ITHACA, N.Y. –– Need a break from your socially distanced work or home situation? Then you’ve come to the right piece. This month, we’ll be looking at projects underway in and around the city of Ithaca –– and there’s so much underway, the article is being split into two parts. Here is the first piece with a closer look at Ithaca’s latest additions.

Cornell North Campus Residential Expansion

First and foremost, the biggest project underway, Cornell’s 2,000 bed, $175 million north campus expansion. Cornell and its construction partner, Welliver, have been working on this project since shortly after approvals were issued in June 2019, and the first two buildings should be ready for occupancy in August 2021. These will be part of the sophomore housing village when the project is completed, as the university transitions to housing all of its sophomores on campus. The two sophomore dorms will house 821 students total as well as provide study and assembly spaces, and one of the buildings will host a new dining hall.

As reported by my colleague Matt Butler last month, two of the north campus dormitories will be named after two famous Cornell alumna, the late author Toni Morrison and the late Supreme Court Justice Ruth Bader Ginsberg. Although the text of Cornell’s announcement isn’t explicit, it implies that the two buildings to be named in honor of Morrison and Ginsberg are the two dormitories that will open later this year. Cornell is soliciting ideas for the other three dormitories through November 23rd. Cornell historian and raconteur Corey Earle says they’ve received 755 submissions and 147 names to date.

The first two photos show the new 1,244-bed freshman dorm complex going up on the former Appel Fields, slated for an August 2022 opening. Structural steel framing continues on these structures, with some precast concrete and terra cotta tiles already in place. These pre-cast panels are unusual in that the insulation is built right into the panel, so there’s no need for stud walls or sheathing here. Welliver’s construction crews can attach the panels practically as soon as the structure is framed. The sophomore buildings so appear to have some plywood sheeting, but only as a temporary measure prior to the new glazing (exterior glass) being installed. Some fireproof gypsum panels have also been attached adjacent to assembly spaces like the lobbies and the dining hall.

If you like this style of architecture, you’ll be happy to know ikon.5, the architecture firm, have been tapped to design Collegetown’s Innovation District. If you don’t like the architecture…well, at least the chosen materials are high quality. Glazing is often judged by how clean the reflection lines are (straight, not distorted or wavy), and here they’re straight and crystal clear.

City Harbor (101 Pier Road)

Work is well underway at the City Harbor project site along Ithaca’s waterfront. Dredging has been completed and the new marina boat slips and promenade seawall are in place, though the 1,700 foot-long promenade itself won’t be finished out until construction is much further along. As the project was getting off the ground this year, the developers (Lambrou Real Estate, Bridges Development Group, and Edger Enterprises, which doubles as the general contractor) offered up a portion of the site that had yet to get underway as an outdoor space for drive-in movies, which was much welcomed after initial plans for a socially-distanced drive-thru in Lansing became caught up in red tape.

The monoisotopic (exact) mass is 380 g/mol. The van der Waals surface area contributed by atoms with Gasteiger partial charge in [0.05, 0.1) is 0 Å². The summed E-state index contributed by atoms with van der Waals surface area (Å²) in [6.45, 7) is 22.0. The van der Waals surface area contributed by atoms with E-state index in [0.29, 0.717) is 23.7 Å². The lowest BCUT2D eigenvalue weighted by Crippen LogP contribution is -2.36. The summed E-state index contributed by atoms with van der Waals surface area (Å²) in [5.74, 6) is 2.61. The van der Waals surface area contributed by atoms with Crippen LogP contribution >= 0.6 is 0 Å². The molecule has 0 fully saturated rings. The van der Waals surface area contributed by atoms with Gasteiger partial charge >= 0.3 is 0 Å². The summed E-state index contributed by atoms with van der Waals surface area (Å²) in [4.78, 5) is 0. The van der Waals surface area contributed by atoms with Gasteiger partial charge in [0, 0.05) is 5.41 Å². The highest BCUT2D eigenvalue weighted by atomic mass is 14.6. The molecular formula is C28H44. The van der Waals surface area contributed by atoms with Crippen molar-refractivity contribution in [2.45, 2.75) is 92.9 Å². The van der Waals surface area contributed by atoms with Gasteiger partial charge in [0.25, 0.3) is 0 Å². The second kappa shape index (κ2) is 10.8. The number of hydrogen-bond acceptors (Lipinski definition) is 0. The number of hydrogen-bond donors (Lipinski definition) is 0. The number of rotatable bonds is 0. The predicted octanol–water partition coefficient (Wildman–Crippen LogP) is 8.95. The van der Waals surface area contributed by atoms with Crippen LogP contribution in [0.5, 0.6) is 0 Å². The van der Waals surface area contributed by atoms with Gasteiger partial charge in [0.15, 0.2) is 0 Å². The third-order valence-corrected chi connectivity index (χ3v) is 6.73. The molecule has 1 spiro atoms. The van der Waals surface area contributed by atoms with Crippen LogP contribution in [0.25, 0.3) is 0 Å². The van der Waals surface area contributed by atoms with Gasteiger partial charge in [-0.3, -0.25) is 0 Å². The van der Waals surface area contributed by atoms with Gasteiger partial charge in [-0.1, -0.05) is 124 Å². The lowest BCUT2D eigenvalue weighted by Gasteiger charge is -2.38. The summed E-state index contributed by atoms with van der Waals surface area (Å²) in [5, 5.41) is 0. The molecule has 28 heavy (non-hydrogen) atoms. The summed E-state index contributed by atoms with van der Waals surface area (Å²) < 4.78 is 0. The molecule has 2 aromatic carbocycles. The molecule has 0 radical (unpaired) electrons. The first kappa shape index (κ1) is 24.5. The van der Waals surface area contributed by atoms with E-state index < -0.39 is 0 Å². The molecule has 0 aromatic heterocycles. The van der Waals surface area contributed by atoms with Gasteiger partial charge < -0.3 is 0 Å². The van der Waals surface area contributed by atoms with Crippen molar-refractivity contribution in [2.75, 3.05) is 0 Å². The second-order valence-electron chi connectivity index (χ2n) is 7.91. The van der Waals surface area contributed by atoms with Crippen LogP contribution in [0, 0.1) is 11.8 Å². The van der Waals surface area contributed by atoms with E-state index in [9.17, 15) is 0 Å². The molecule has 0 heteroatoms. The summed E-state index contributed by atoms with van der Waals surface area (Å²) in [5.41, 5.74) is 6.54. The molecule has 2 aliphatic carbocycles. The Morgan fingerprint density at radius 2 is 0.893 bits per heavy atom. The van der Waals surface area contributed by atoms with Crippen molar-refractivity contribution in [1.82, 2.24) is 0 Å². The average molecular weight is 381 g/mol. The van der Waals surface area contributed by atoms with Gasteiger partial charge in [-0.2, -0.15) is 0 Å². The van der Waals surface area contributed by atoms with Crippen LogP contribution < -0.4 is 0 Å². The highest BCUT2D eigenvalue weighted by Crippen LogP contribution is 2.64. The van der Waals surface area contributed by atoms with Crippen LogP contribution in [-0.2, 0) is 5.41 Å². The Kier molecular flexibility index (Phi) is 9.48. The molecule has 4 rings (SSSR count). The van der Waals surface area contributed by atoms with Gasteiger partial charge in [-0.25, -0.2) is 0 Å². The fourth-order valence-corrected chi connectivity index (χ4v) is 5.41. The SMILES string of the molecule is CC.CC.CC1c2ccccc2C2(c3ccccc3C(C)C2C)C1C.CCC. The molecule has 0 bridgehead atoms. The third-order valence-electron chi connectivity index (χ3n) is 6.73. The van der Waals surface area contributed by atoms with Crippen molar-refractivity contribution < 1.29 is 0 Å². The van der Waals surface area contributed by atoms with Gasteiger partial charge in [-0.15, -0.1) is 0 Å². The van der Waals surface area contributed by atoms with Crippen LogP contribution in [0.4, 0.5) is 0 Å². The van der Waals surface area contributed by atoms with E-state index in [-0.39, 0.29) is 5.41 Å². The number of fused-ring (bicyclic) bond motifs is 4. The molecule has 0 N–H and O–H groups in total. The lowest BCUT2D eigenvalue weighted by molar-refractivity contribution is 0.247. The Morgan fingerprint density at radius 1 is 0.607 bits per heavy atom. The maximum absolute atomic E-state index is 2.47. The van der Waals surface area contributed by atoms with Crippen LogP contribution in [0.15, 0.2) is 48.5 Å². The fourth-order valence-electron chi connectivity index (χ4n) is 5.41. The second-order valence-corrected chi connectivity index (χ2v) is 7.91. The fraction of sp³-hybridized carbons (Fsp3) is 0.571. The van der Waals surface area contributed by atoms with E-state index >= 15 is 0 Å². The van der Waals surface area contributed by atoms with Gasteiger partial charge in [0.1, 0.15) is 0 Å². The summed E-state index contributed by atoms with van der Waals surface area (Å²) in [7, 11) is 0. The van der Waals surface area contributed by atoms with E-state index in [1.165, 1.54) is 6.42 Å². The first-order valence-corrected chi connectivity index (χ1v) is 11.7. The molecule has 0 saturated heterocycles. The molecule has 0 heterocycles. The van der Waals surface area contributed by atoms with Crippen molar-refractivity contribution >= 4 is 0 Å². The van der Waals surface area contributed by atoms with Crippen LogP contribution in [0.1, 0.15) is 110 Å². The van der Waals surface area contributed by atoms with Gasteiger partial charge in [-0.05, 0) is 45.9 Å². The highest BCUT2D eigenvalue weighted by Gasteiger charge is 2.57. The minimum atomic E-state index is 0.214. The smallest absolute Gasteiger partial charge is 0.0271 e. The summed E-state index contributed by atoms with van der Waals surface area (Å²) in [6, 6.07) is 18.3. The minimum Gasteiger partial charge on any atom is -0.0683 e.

The first phase of City Harbor includes the marina, promenade, the mixed-use Point West building with ground-level restaurant, and the Point East apartment building (96 units between the two). The 60-unit Point East II Building will be built in phase two, and planned for a new Newman Golf Course clubhouse and community center will also follow in the later phase, provided the city and the developers are in agreement on plans and legal matters.

Meanwhile, Guthrie Clinic broke ground last month on their new 60,000 square-foot medical office building. Pile driving for the new deep foundation is underway, as is excavation for subterranean utility lines. Technically, the Guthrie project is a part of City Harbor, but Guthrie is working with construction firm Welliver on the buildout of their parcel separately from the rest of the City Harbor development. When it opens alongside Phase I of City Harbor in a year or so, Guthrie will be adding another 75-100 jobs to its local workforce.

West End Heights (709-713 West Court St.)

Lakeview Health Service’s new affordable housing development is moving skyward over in Ithaca’s West End neighborhood. Framing is up to the fourth floor –– note that ground floor is framed in steel with steel stud walls and fireproof GP DensElement fiberglass mat sheathing, while the upper floors are wood construction with plywood Huber ZIP panels. This is because the ground level will host offices for Lakeview, and commercial-grade construction has more stringent fireproofing requirements than residential spaces. Also note the fireproof spray material on the structural steel support columns in the last picture; you can also see one of the stairwells and the elevator core at left. The masonry stairwell on the west end of the building is coated with a blue water-resistive barrier that makes the project look like a veritable rainbow from street level.